23 October 2015, Lagos – On Wednesday, August 13, 2015, a significant milestone was achieved in the Nigerian power sector with the presentation of samples of locally manufactured meters to President Muhammadu Buhari by the Permanent Secretary, Federal Ministry of Power, Ambassador Godknows Ighali.
Technocrats in the power sector reckon that with this development of locallymade meters, there would be a significant growth in the Nigerian economy and also a reduction in the level of unemployment in the country.
The questions that currently linger in the minds of industry players are:now that the made in Nigeria meters have been presented to Mr. President what next? How would this presentation translate to patronage of the locally made meters?
The different players in the entire value chain of the power sector have a role to play to make this very critical sector of the economy work for the good of all.For instance, the Central Bank of Nigeria (CBN) has a big role to play in the interest of the economy by helping to ensure that all electricity distribution companies patronise local meter manufacturers.
The CBN could contribute by limiting forex allocation to electricity distribution companies to import these prepaid electricity meters which our indigenous manufacturers are able to produce with a far better hybrid quality when compared to some of the imported ones that are usually dumped in our market.
The Nigerian Electricity Regulatory Commission (NERC) also owes the nation the crucial duty to ensure that made in Nigeria meters meet international standard by ensuring periodic random testing of meters produced by these indigenous manufacturers through its agency, Electricity Management Service (EMS). This role of EMS is so important and must be diligently carried out to put the indigenous manufacturers on their toes not to compromise on quality.
Going forward is the issue of ensuring that this bold step is encouraged in the sector to fully enjoy the holistic value chain and also tackle one of the administration’s core economic agenda,unemployment.
To this end, there is still a strong need for all stakeholders concerned especially the supervising ministry (Ministry of Power) to take a second look at the functions of the DISCOs because it appears that the DISCOs have been saddled with the responsibility of purchasing meters and also distribution of bills (including estimated bills) to power consumers whereas their primary function is to ensure that power gets to the transformer.
Perhaps, this is why they have not taken time to provide solutions to the issue of general bad shape of transformers in the country which is indeed a major factor affecting energy delivery to the end consumers. This is because the power transmission companies have enough electricity to supply to the consumers through the DISCOs but most transformers currently in place cannot withstand the amount of power or energy required by the consumers.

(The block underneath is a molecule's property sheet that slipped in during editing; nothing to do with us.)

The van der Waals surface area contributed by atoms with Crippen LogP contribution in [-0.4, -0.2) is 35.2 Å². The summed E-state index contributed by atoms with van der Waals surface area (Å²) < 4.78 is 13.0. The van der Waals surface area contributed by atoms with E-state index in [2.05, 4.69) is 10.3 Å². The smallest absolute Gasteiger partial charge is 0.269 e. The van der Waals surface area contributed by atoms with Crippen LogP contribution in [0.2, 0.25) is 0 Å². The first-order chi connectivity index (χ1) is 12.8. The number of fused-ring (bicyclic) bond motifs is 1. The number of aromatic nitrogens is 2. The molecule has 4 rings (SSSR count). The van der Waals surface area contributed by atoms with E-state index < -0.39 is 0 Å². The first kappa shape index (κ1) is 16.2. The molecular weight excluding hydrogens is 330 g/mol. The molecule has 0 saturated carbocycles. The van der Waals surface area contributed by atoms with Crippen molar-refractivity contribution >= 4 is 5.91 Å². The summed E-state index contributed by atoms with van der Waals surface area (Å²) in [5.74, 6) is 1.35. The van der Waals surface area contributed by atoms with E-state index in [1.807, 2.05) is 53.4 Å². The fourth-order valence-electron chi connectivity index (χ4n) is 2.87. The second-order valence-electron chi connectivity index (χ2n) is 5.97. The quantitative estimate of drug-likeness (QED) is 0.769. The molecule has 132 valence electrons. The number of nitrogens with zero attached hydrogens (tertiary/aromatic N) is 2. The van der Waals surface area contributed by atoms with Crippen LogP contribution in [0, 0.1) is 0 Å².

It would also be necessary to take a second look at the entire privatisation process in the power sector and limit the role of the DISCOs to the distribution and now allow for the emergence of electricity marketing companies.
By so doing, the DISCOs that are presently overwhelmed with combining the two responsibilities of distribution and marketing would now be more focused.
As a matter of fact, the proposed electricity marketing companies would be expected to be autonomous and a separate business entity not owned either in part or full by the DISCOs.
It must be noted that combining the role of marketing and distribution for DISCOs as we currently have it is an anomaly that is limiting the benefits or the expected benefits of the privatisation process.
If the proposition of the creation of electricity marketing companies is implemented, it would result in efficient distribution of power by the DISCOs. The marketing company would then ensure consumers are properly metered, appropriately billed and the power sector the greater beneficiary.
However, one can only hope that these indigenous meter manufacturers would make this patronage count, especially in the area of job creation and employment opportunities for Nigerian youths. The manufacturers must be ready to show in tangible and clear terms how this move would increased the employment rate in the country.
It is also important to note that these local manufacturers would increase capacity through expansion drive. This is very crucial because it would be counterproductive to stop importation of meters if local manufacturers cannot meet the local needs.
Again, more investors should be encouraged to venture into electricity meter manufacturing to promote healthy competition which will be in the general interest of the country in terms of quality and product pricing.
Finally, it is necessary to open a window for the local manufacture of transformers. This way we can proudly say the reforms in the power sector is complete.
Bolaji Abimbola, a public affairs commentator, wrote from Lagos.